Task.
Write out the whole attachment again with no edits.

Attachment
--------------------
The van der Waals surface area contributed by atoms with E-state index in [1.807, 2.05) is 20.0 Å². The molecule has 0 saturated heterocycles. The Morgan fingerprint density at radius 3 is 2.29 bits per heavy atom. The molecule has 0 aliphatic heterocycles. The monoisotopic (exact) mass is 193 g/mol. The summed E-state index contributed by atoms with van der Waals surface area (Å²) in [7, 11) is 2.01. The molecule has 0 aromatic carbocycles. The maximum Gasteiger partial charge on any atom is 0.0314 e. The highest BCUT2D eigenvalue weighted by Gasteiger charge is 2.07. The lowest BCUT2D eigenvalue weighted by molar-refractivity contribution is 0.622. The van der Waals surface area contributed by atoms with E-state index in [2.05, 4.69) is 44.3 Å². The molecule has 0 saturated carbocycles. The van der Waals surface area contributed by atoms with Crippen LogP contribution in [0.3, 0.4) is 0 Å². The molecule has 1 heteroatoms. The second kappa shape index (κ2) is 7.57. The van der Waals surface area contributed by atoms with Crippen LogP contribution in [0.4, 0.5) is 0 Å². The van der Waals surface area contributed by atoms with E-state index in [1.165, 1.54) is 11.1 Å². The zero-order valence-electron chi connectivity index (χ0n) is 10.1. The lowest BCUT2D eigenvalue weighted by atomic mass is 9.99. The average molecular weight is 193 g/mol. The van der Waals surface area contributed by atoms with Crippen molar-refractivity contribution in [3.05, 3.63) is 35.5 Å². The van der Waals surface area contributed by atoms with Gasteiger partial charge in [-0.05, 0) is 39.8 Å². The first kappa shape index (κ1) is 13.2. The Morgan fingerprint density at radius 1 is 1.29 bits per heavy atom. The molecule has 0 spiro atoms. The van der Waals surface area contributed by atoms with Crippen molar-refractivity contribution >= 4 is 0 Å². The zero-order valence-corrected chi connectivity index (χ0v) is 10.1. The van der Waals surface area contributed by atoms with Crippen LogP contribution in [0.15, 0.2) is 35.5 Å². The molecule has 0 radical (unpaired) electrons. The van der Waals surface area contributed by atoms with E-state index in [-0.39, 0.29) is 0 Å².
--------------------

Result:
The van der Waals surface area contributed by atoms with E-state index in [1.807, 2.05) is 20.0 Å². The molecule has 0 saturated heterocycles. The Morgan fingerprint density at radius 3 is 2.29 bits per heavy atom. The molecule has 0 aliphatic heterocycles. The monoisotopic (exact) mass is 193 g/mol. The summed E-state index contributed by atoms with van der Waals surface area (Å²) in [7, 11) is 2.01. The molecule has 0 aromatic carbocycles. The maximum Gasteiger partial charge on any atom is 0.0314 e. The highest BCUT2D eigenvalue weighted by Gasteiger charge is 2.07. The lowest BCUT2D eigenvalue weighted by molar-refractivity contribution is 0.622. The van der Waals surface area contributed by atoms with E-state index in [2.05, 4.69) is 44.3 Å². The molecule has 0 saturated carbocycles. The van der Waals surface area contributed by atoms with Crippen LogP contribution in [0.3, 0.4) is 0 Å². The molecule has 1 heteroatoms. The second kappa shape index (κ2) is 7.57. The van der Waals surface area contributed by atoms with Crippen LogP contribution in [0.4, 0.5) is 0 Å². The van der Waals surface area contributed by atoms with E-state index in [1.165, 1.54) is 11.1 Å². The zero-order valence-electron chi connectivity index (χ0n) is 10.1. The lowest BCUT2D eigenvalue weighted by atomic mass is 9.99. The average molecular weight is 193 g/mol. The van der Waals surface area contributed by atoms with Crippen molar-refractivity contribution in [3.05, 3.63) is 35.5 Å². The van der Waals surface area contributed by atoms with Gasteiger partial charge in [-0.05, 0) is 39.8 Å². The first kappa shape index (κ1) is 13.2. The Morgan fingerprint density at radius 1 is 1.29 bits per heavy atom. The molecule has 0 spiro atoms. The van der Waals surface area contributed by atoms with Crippen molar-refractivity contribution >= 4 is 0 Å². The zero-order valence-corrected chi connectivity index (χ0v) is 10.1. The van der Waals surface area contributed by atoms with Crippen LogP contribution in [0.15, 0.2) is 35.5 Å². The molecule has 0 radical (unpaired) electrons. The van der Waals surface area contributed by atoms with E-state index in [-0.39, 0.29) is 0 Å².